Owners, contractors, subcontractors, and suppliers routinely require downstream parties to indemnify and add them as additional insureds; and downstream subcontractors then similarly require their downstream subcontractors and suppliers to grant them the same status. Though it is routinely required, many of these owners, contractors, and suppliers often do not know why they are doing it.
Indemnity agreements operate as risk-transfer devices where one party (the indemnitor) promises to assume the liability of another (the indemnitee). In the standard American Institute of Architects AIA A201 agreement, the contractor serves as the indemnitor and the owner as the indemnitee—with the contractor promising to assume the owner's liability resulting from the contractor's work.1
This risk transfer device often utilizes one of three types of indemnity clause: broad, intermediate, or limited.
Broad form indemnity agreements indemnify the owner for any loss arising from the project even if the loss is caused by the owner's own negligence.
Intermediate form indemnity agreements indemnify the owner for the entire loss arising from the project if responsibility for some of the loss can be placed on the contractor.
Limited form indemnity agreements indemnify the owner only for the amount of the loss directly attributable to the contractor's negligence.2
In the construction setting, indemnity issues often arise in conjunction with injuries on the job. Property owners generally have a nondelegable duty to ensure that their property remains safe—meaning an injured person can sue an owner even if the owner does not have any control over the day-to-day operations at the job site. The indemnity agreement operates to transfer liability from the owner to the contractor for injuries caused at the construction site.
Indemnity Agreements Provide Assurance—Not Insurance
It is critical to note that indemnity agreements are not insurance agreements. Indemnity agreements operate merely as risk transfer devices transferring liability from one party to another. With that said, indemnity and insurance agreements often go hand-in-hand. Because an indemnity agreement is only as good as the indemnitor's financial ability to pay for a loss, a financially defunct indemnitor provides no meaningful protection to the indemnitee.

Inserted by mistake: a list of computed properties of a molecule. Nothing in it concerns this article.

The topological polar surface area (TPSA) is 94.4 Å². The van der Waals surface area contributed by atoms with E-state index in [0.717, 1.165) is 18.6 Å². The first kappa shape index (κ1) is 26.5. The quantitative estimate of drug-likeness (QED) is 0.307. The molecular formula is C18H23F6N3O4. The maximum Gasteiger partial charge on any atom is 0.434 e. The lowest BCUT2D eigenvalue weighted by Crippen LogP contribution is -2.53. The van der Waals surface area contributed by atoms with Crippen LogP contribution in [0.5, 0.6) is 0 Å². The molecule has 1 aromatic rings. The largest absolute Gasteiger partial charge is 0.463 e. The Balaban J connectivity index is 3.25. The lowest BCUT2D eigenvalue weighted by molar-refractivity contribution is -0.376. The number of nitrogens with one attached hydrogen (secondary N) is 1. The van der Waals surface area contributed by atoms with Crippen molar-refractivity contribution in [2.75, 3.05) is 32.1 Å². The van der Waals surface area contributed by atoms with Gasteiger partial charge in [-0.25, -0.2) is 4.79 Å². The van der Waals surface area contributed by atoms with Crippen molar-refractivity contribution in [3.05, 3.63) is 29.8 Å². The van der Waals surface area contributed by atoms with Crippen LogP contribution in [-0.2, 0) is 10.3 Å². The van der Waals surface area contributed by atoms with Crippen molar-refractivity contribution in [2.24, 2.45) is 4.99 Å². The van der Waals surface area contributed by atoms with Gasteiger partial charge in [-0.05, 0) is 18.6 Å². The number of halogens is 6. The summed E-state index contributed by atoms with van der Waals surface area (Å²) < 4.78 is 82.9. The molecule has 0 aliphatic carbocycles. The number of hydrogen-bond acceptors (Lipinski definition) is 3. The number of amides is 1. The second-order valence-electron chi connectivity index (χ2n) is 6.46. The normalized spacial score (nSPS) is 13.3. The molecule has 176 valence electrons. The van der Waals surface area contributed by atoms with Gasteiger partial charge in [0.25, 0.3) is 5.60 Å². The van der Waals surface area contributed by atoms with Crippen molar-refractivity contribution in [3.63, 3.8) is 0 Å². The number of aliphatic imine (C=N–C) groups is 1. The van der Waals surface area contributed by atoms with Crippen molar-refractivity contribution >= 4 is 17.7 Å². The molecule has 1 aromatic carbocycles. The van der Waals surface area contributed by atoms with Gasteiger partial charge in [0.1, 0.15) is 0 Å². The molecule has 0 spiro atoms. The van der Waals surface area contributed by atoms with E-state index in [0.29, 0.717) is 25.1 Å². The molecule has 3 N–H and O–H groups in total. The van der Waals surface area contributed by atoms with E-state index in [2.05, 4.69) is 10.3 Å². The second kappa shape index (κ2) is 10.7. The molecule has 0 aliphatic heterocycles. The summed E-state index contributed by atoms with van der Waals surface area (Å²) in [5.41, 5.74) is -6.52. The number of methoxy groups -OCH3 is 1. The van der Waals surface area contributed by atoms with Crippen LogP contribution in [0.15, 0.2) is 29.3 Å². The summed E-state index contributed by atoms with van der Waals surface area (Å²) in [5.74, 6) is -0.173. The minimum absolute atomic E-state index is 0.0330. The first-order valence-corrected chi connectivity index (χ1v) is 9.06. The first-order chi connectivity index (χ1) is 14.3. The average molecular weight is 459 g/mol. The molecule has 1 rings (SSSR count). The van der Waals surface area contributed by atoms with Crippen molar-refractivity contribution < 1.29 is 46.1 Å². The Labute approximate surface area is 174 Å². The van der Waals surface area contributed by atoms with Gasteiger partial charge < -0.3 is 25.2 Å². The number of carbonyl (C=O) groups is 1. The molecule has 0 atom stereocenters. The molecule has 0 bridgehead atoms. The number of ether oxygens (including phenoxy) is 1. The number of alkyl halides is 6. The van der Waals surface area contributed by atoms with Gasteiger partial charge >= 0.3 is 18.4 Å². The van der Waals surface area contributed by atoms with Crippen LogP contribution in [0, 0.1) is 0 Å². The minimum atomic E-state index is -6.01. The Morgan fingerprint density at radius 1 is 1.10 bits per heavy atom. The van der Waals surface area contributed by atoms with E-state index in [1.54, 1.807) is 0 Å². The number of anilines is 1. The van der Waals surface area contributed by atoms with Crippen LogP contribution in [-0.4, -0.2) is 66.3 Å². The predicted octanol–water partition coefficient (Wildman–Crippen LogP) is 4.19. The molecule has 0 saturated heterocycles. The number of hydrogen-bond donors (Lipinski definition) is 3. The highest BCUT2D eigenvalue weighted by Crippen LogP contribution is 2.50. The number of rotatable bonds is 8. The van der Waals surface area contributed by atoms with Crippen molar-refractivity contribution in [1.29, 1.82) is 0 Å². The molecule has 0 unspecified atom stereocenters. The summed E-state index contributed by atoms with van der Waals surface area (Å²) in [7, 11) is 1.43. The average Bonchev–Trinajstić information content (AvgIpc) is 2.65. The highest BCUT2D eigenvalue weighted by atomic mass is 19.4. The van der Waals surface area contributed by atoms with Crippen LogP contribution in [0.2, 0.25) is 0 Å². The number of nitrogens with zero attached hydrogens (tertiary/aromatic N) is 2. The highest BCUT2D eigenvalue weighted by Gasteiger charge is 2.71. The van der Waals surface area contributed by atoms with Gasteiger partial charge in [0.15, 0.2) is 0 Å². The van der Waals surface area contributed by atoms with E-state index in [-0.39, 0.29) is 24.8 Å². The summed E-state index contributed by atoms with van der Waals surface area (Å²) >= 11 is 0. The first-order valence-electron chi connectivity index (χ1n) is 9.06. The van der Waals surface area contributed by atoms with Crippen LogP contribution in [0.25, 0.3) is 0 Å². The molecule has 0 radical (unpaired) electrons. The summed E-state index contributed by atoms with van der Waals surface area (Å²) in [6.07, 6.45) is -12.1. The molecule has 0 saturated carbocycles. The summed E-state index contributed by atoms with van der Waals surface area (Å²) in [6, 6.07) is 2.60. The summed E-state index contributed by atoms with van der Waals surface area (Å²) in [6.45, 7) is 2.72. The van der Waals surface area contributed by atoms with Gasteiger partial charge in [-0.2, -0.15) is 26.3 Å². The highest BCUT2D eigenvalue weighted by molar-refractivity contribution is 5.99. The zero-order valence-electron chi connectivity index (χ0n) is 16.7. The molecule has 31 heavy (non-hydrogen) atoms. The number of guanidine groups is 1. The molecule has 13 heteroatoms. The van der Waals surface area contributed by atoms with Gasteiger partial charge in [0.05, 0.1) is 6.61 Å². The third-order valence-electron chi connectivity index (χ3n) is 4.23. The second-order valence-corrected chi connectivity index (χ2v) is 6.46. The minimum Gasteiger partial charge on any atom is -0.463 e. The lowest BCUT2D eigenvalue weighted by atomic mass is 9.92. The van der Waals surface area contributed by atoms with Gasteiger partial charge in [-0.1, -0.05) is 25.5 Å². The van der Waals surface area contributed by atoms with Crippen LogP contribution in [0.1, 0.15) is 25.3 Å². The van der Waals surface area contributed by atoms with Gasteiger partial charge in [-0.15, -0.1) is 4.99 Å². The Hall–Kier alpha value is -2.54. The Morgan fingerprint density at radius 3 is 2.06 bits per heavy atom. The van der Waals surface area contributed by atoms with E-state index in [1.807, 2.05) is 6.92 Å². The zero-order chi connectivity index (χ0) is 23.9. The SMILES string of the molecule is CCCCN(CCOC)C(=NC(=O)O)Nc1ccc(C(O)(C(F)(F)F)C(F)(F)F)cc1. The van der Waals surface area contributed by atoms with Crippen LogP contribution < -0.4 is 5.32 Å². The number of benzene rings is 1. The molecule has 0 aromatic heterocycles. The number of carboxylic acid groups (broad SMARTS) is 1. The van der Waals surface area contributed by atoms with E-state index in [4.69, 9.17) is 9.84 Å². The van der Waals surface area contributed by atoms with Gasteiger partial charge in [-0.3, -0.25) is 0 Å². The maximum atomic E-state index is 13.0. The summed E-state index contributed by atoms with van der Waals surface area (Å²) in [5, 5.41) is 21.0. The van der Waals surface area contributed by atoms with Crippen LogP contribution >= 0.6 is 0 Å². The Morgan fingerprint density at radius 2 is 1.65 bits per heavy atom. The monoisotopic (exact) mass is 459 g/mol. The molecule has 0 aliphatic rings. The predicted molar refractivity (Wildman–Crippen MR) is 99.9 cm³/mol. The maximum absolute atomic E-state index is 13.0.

For this reason, owners often require contractors to obtain insurance to ensure that the indemnitor has the financial ability to pay for the indemnified loss. In this way, commercial general liability (CGL) insurance often serves as the financial backing for indemnity agreements. There are two complementary and non-mutually exclusive policy mechanisms by which coverage is accomplished: contractual liability insurance and additional insured coverage.
Contractual Liability Insurance
CGL policies provide financial assurance in the contractual liability clause of a policy. Interestingly, CGL policies provide this coverage by way of an exception to an exclusion. The standard CGL policy excludes bodily injury and property damage that the insured is obligated to pay "by reason of the assumption of liability in a contract or agreement." However, the standard CGL policy contains an important exception to the exclusion for "insured contracts." In the commercial construction context, indemnity clauses provide the most relevant type of "insured contract."3
This exception to the exclusion covers both the contractor (directly) and the owner (indirectly). It insures the contractor directly by specifically stating that insurance applies, and it "insures" the owner indirectly by giving the owner assurance that there is a larger pot of money available to the contractor in the event the owner is sued for the contractor's negligence.
While contractual liability insurance in CGL policies has its benefits, two specific problems with the coverage often arise. Coverage may not be available (1) when the indemnity agreement is void and (2) when the policy is endorsed to exclude indemnity agreements.
Legislatures across the United States have become increasingly hostile to indemnity clauses in construction agreements. More and more, legislatures are prohibiting broad form and intermediate form indemnity agreements.4 When a contract includes an indemnity clause that is prohibited or void by statute, the indemnity clause no longer falls within the definition of "insured contract." This means that insurance coverage is no longer directly available for the indemnity agreement.
The second problem arises in the CG 21 39 endorsement often attached to contractors' CGL policies. The CG 21 39 endorsement removes coverage for indemnity agreements by deleting indemnity agreements from its list of "insured contracts." A policy endorsed with a CG 21 39 endorsement simply does not insure the contractor's indemnity agreement.
The CG 24 26 endorsement also warrants discussion here, though its impact is significantly less than the CG 21 39 endorsement. The CG 24 26 endorsement essentially removes coverage for broad form indemnity agreements. This does not mean that the endorsement makes broad form indemnity agreements void in states that otherwise allow such endorsements; it simply means that the insured will be covered only for losses caused in whole or in part by the subcontractor. The CG 24 26 endorsement was also recently revised in the Insurance Services Office, Inc. (ISO), 2013 CGL revisions to clarify that indemnity agreements are only "insured contracts" to the extent the indemnity agreement is permitted by law.
Additional Insured Status